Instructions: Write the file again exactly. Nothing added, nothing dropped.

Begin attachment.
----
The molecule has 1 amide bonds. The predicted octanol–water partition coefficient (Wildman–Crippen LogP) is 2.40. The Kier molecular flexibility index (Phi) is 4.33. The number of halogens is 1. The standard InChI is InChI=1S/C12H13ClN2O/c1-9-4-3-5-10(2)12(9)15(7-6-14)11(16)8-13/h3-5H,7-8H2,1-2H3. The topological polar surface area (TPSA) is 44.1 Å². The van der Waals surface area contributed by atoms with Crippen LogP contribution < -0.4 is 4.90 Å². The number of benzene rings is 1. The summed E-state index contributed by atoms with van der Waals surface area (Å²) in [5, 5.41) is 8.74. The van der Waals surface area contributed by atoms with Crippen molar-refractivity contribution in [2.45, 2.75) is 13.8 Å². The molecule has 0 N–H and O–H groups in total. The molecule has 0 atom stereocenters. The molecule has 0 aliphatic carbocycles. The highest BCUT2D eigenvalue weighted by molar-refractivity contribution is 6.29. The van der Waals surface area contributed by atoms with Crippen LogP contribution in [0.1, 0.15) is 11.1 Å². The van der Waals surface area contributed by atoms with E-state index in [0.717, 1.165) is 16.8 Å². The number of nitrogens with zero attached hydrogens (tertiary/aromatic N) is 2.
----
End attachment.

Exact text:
The molecule has 1 amide bonds. The predicted octanol–water partition coefficient (Wildman–Crippen LogP) is 2.40. The Kier molecular flexibility index (Phi) is 4.33. The number of halogens is 1. The standard InChI is InChI=1S/C12H13ClN2O/c1-9-4-3-5-10(2)12(9)15(7-6-14)11(16)8-13/h3-5H,7-8H2,1-2H3. The topological polar surface area (TPSA) is 44.1 Å². The van der Waals surface area contributed by atoms with Crippen LogP contribution < -0.4 is 4.90 Å². The number of benzene rings is 1. The summed E-state index contributed by atoms with van der Waals surface area (Å²) in [5, 5.41) is 8.74. The van der Waals surface area contributed by atoms with Crippen molar-refractivity contribution in [2.45, 2.75) is 13.8 Å². The molecule has 0 N–H and O–H groups in total. The molecule has 0 atom stereocenters. The molecule has 0 aliphatic carbocycles. The highest BCUT2D eigenvalue weighted by molar-refractivity contribution is 6.29. The van der Waals surface area contributed by atoms with Crippen LogP contribution in [0.1, 0.15) is 11.1 Å². The van der Waals surface area contributed by atoms with E-state index in [0.717, 1.165) is 16.8 Å². The number of nitrogens with zero attached hydrogens (tertiary/aromatic N) is 2.